Sunday, June 16

Minnesota and Wisconsin See Air Quality Warnings as Canadian Wildfire Smoke Drifts South

If you’re in the northern part of the Central United States and the skies look smoky, here’s why: Minnesota and parts of Wisconsin were under an air quality alert on Monday because of wildfire smoke from Canada.

The Minnesota Pollution Control Agency issued the alert for the southern portion of the state, which was set to expire at 11 p.m. Central time on Monday.

The Wisconsin Department of Natural Resources issued an air quality alert on Monday for northwestern Wisconsin that was set to last through the day.

Fine particle levels were expected to reach the red air quality index category, the agency said, which also warned that was “a level considered unhealthy for everyone, across all of Minnesota.”

In those areas, officials said, everybody, and particularly sensitive people, should avoid prolonged or heavy exertion and should limit their time outdoors. Sensitive people include those with asthma, people with heart disease or high blood pressure and children and older adults.

The smoke drifted to Minnesota on Sunday, behind a cold front, according to forecasters. In the northern part of the state, air quality had been expected to improve overnight, but smoke was still expected to persist through Monday.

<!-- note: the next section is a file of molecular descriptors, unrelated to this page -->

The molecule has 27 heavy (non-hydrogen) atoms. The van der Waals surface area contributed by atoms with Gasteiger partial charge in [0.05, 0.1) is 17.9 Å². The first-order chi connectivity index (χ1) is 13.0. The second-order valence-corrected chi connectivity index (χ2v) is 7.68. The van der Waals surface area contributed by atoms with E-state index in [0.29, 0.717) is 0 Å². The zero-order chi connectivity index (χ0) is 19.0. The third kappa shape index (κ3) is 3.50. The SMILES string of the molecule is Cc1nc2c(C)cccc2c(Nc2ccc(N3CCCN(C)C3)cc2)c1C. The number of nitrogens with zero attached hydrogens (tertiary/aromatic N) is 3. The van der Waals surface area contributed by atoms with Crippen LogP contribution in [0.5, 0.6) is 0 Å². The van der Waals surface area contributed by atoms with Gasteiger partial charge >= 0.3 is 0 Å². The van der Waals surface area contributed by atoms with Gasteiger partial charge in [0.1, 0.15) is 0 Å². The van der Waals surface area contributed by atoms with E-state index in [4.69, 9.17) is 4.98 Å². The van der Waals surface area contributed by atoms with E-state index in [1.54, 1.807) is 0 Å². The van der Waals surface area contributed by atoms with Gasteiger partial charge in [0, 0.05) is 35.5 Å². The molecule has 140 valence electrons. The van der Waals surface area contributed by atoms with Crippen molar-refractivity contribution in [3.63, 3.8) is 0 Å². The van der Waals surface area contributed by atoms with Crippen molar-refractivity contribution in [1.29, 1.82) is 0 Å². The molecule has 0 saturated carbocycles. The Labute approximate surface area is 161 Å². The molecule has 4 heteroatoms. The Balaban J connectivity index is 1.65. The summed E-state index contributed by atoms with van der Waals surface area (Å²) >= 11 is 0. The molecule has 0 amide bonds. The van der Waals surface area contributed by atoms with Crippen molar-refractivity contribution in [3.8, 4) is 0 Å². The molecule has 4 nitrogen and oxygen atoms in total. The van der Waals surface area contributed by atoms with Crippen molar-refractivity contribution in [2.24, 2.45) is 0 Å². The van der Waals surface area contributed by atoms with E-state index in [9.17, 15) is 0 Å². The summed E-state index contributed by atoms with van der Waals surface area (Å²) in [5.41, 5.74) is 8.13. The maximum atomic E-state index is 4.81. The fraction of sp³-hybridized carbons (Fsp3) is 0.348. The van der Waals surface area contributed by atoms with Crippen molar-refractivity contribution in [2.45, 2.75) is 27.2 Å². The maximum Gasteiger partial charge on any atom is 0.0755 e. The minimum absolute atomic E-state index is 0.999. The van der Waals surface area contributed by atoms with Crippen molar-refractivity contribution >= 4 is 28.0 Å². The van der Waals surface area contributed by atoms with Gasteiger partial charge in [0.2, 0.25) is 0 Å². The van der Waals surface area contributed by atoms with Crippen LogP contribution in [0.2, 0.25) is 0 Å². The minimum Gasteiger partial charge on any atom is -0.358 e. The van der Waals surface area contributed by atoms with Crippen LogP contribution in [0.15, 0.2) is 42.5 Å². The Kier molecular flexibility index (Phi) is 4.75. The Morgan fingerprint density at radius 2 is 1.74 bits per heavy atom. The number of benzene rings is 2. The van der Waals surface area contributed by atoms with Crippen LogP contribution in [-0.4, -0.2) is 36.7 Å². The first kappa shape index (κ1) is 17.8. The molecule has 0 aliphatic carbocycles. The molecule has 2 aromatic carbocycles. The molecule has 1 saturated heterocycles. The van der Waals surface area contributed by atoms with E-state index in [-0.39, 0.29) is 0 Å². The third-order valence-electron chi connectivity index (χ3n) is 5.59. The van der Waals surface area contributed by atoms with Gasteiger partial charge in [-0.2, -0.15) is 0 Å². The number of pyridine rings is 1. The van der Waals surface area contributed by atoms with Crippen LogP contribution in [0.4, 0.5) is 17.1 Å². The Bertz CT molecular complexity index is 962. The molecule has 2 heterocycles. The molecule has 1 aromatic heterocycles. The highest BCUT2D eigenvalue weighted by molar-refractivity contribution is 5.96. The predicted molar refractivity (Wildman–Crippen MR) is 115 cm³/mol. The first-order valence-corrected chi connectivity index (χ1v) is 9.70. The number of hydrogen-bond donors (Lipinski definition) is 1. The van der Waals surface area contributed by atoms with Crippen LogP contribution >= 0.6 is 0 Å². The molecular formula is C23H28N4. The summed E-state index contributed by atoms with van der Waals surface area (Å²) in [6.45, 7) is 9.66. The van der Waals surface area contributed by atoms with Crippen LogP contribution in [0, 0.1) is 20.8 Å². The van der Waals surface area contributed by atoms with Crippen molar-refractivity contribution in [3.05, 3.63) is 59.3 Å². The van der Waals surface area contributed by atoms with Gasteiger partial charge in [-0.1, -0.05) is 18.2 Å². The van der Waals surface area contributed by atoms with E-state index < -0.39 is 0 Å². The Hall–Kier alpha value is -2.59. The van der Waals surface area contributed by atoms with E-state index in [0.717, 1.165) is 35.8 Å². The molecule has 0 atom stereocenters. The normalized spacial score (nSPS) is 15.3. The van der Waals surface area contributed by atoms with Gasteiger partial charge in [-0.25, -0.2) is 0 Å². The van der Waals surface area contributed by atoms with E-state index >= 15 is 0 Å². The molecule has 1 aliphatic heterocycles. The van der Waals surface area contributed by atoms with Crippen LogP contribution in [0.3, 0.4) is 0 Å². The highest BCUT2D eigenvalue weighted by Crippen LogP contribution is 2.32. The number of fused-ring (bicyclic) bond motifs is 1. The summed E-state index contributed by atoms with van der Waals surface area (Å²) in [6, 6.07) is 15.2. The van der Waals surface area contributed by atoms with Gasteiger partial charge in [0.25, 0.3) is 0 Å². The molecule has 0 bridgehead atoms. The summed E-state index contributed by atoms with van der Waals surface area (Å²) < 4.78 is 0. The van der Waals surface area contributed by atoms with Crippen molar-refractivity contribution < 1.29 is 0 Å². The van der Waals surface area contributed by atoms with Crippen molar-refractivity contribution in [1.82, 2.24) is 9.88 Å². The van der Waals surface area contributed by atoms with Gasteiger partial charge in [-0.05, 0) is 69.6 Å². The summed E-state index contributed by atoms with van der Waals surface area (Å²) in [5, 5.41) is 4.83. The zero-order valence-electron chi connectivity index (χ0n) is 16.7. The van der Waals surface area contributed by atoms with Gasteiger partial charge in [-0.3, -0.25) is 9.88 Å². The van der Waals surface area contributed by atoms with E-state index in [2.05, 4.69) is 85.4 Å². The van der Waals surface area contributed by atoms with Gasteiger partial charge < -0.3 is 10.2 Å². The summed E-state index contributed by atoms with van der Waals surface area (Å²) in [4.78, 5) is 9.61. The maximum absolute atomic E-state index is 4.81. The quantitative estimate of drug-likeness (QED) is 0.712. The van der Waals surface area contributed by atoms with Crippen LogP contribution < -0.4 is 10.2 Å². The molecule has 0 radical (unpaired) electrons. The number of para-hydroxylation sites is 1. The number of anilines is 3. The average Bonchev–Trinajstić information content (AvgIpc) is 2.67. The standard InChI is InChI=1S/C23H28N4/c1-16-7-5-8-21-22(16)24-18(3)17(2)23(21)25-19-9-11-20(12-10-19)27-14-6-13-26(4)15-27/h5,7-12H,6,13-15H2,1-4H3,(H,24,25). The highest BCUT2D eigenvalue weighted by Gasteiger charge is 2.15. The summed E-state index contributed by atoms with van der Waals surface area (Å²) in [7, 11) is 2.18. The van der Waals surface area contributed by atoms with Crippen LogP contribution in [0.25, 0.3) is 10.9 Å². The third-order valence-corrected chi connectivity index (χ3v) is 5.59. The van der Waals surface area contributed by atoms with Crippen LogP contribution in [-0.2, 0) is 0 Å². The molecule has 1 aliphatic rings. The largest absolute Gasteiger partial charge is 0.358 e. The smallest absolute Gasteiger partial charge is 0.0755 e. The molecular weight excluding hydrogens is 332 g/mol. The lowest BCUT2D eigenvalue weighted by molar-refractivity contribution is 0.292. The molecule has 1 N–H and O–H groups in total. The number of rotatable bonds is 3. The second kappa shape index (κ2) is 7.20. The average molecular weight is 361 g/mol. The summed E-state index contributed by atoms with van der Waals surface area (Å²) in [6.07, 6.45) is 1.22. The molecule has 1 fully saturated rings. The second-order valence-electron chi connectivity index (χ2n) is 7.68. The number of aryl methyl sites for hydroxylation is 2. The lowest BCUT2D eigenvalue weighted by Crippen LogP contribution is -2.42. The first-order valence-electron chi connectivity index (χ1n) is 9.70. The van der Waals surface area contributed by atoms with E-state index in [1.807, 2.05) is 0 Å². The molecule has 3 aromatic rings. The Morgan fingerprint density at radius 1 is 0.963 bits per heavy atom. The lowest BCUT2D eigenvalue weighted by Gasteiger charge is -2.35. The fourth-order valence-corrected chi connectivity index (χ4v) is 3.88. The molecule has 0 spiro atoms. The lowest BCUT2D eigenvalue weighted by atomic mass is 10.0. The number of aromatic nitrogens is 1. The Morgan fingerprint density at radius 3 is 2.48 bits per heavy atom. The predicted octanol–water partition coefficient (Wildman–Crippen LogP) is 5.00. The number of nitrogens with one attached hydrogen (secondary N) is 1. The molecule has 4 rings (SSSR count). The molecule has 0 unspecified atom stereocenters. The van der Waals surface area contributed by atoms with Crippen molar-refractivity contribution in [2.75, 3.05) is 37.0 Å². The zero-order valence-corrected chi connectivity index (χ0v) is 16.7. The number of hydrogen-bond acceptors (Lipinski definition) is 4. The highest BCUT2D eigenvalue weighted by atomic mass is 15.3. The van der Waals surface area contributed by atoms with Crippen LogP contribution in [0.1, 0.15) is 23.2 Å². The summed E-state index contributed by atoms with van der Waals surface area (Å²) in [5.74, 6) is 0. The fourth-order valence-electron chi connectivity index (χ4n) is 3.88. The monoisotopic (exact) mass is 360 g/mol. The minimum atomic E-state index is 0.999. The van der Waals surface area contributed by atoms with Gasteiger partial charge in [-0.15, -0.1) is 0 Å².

The smoke in Minnesota and Wisconsin is considered unhealthy for everybody, officials said.

“Air moves long distances and carries pollutants,” the Minnesota Pollution Control Agency said. During air quality alerts caused by wildfires, the air is mixed with harmful smoke. How long wildfire smoke lingers depends on the size of the fires, the wind and the weather.

Firefighters were battling multiple wildfires in Canada over the weekend, including the Teepee Creek fire in Alberta.

One of the biggest, the Parker Lake wildfire, started in Fort Nelson, British Columbia, on Friday and spread quickly with the help of a cold front and winds, according to the British Columbia Wildfire Service.

The Northern Rockies Regional Municipality and Fort Nelson First Nation issued evacuation orders that have affected about 7,200 people in those areas and the town of Fort Nelson since the weekend, Bowinn Ma, the minister of emergency management and climate readiness for British Columbia, said at a news conference on Monday.

“This is an extremely difficult time for people that have been impacted,” she said. “Our thoughts are with you and the province is there to support you.”

She added that the Parker Lake wildfire was more than 13,000 acres on Monday and about a mile west of Fort Nelson.

“The next 48 hours will be a challenging situation for the Northern Rockies Regional Municipality,” she said, noting that westerly winds and extremely dry conditions in the area were contributing to the wildfire.

The region has experienced multiple years of drought, making it more susceptible to “extreme fire behavior,” Ben Boghean, a fire behavior specialist for the British Columbia Wildfire Service, said in a recorded video update.

More winds were expected on Monday morning, Mr. Boghean said, posing challenges to controlling the fire.

Johnny Diaz contributed reporting.